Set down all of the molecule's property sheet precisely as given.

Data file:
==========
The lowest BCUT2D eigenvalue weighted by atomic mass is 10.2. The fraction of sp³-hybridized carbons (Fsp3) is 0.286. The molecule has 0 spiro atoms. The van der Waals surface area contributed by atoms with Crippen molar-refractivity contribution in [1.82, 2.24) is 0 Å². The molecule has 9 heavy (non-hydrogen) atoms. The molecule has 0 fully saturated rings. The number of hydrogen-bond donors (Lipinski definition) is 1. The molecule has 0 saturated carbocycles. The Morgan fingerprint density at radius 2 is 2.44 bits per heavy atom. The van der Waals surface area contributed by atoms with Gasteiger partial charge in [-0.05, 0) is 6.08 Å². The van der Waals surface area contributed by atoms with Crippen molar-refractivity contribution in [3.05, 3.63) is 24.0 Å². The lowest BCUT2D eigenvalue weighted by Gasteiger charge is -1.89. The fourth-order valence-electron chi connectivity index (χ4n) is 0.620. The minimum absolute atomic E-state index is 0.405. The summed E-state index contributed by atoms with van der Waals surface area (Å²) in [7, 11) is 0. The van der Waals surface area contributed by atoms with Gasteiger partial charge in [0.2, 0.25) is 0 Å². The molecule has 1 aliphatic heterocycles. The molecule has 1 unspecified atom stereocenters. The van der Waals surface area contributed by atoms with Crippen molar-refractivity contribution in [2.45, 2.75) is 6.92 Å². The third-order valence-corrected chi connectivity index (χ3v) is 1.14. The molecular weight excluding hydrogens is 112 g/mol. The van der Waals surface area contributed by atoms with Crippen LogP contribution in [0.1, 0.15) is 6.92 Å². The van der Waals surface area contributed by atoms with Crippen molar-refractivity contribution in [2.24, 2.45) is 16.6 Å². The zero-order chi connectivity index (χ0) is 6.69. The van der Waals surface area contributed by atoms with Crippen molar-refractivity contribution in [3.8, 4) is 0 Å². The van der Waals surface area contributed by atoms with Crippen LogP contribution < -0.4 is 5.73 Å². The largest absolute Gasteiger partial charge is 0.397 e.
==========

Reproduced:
The lowest BCUT2D eigenvalue weighted by atomic mass is 10.2. The fraction of sp³-hybridized carbons (Fsp3) is 0.286. The molecule has 0 spiro atoms. The van der Waals surface area contributed by atoms with Crippen molar-refractivity contribution in [1.82, 2.24) is 0 Å². The molecule has 9 heavy (non-hydrogen) atoms. The molecule has 0 fully saturated rings. The number of hydrogen-bond donors (Lipinski definition) is 1. The molecule has 0 saturated carbocycles. The Morgan fingerprint density at radius 2 is 2.44 bits per heavy atom. The van der Waals surface area contributed by atoms with Gasteiger partial charge in [-0.05, 0) is 6.08 Å². The van der Waals surface area contributed by atoms with Crippen molar-refractivity contribution in [3.05, 3.63) is 24.0 Å². The lowest BCUT2D eigenvalue weighted by Gasteiger charge is -1.89. The fourth-order valence-electron chi connectivity index (χ4n) is 0.620. The minimum absolute atomic E-state index is 0.405. The summed E-state index contributed by atoms with van der Waals surface area (Å²) in [7, 11) is 0. The van der Waals surface area contributed by atoms with Gasteiger partial charge in [0.2, 0.25) is 0 Å². The molecule has 1 aliphatic heterocycles. The molecule has 1 unspecified atom stereocenters. The van der Waals surface area contributed by atoms with Crippen molar-refractivity contribution in [2.45, 2.75) is 6.92 Å². The third-order valence-corrected chi connectivity index (χ3v) is 1.14. The molecular weight excluding hydrogens is 112 g/mol. The van der Waals surface area contributed by atoms with Crippen LogP contribution in [0.1, 0.15) is 6.92 Å². The van der Waals surface area contributed by atoms with Crippen molar-refractivity contribution in [2.24, 2.45) is 16.6 Å². The zero-order chi connectivity index (χ0) is 6.69. The van der Waals surface area contributed by atoms with Crippen molar-refractivity contribution in [3.8, 4) is 0 Å². The van der Waals surface area contributed by atoms with Crippen LogP contribution < -0.4 is 5.73 Å². The largest absolute Gasteiger partial charge is 0.397 e.